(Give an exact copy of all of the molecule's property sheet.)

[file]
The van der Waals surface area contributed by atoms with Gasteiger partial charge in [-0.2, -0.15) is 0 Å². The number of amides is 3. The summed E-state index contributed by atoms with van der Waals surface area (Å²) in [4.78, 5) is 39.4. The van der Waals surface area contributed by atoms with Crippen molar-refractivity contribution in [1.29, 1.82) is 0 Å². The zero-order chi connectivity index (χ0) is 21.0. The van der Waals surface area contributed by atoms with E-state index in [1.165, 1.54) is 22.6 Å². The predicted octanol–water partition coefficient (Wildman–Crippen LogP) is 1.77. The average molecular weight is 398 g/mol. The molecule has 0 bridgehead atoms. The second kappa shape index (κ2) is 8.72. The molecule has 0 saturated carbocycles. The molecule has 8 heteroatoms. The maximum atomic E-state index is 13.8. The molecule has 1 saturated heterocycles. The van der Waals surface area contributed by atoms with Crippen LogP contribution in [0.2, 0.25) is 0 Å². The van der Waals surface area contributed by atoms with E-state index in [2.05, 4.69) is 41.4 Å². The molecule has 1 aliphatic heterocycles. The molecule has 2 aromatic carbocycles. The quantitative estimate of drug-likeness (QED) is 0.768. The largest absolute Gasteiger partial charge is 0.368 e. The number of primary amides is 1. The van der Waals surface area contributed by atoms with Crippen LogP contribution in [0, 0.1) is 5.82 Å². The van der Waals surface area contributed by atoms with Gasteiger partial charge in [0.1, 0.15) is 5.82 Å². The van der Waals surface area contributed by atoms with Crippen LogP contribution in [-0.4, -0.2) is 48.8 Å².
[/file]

The van der Waals surface area contributed by atoms with Gasteiger partial charge in [-0.2, -0.15) is 0 Å². The number of amides is 3. The summed E-state index contributed by atoms with van der Waals surface area (Å²) in [4.78, 5) is 39.4. The van der Waals surface area contributed by atoms with Crippen molar-refractivity contribution in [1.29, 1.82) is 0 Å². The zero-order chi connectivity index (χ0) is 21.0. The van der Waals surface area contributed by atoms with E-state index in [1.165, 1.54) is 22.6 Å². The predicted octanol–water partition coefficient (Wildman–Crippen LogP) is 1.77. The average molecular weight is 398 g/mol. The molecule has 0 bridgehead atoms. The second kappa shape index (κ2) is 8.72. The molecule has 0 saturated carbocycles. The molecule has 8 heteroatoms. The maximum atomic E-state index is 13.8. The molecule has 1 saturated heterocycles. The van der Waals surface area contributed by atoms with Crippen LogP contribution in [0.2, 0.25) is 0 Å². The van der Waals surface area contributed by atoms with E-state index in [2.05, 4.69) is 41.4 Å². The molecule has 1 aliphatic heterocycles. The molecule has 2 aromatic carbocycles. The quantitative estimate of drug-likeness (QED) is 0.768. The largest absolute Gasteiger partial charge is 0.368 e. The number of primary amides is 1. The van der Waals surface area contributed by atoms with Crippen LogP contribution in [0, 0.1) is 5.82 Å². The van der Waals surface area contributed by atoms with Gasteiger partial charge in [0.1, 0.15) is 5.82 Å². The van der Waals surface area contributed by atoms with Crippen LogP contribution in [-0.4, -0.2) is 48.8 Å².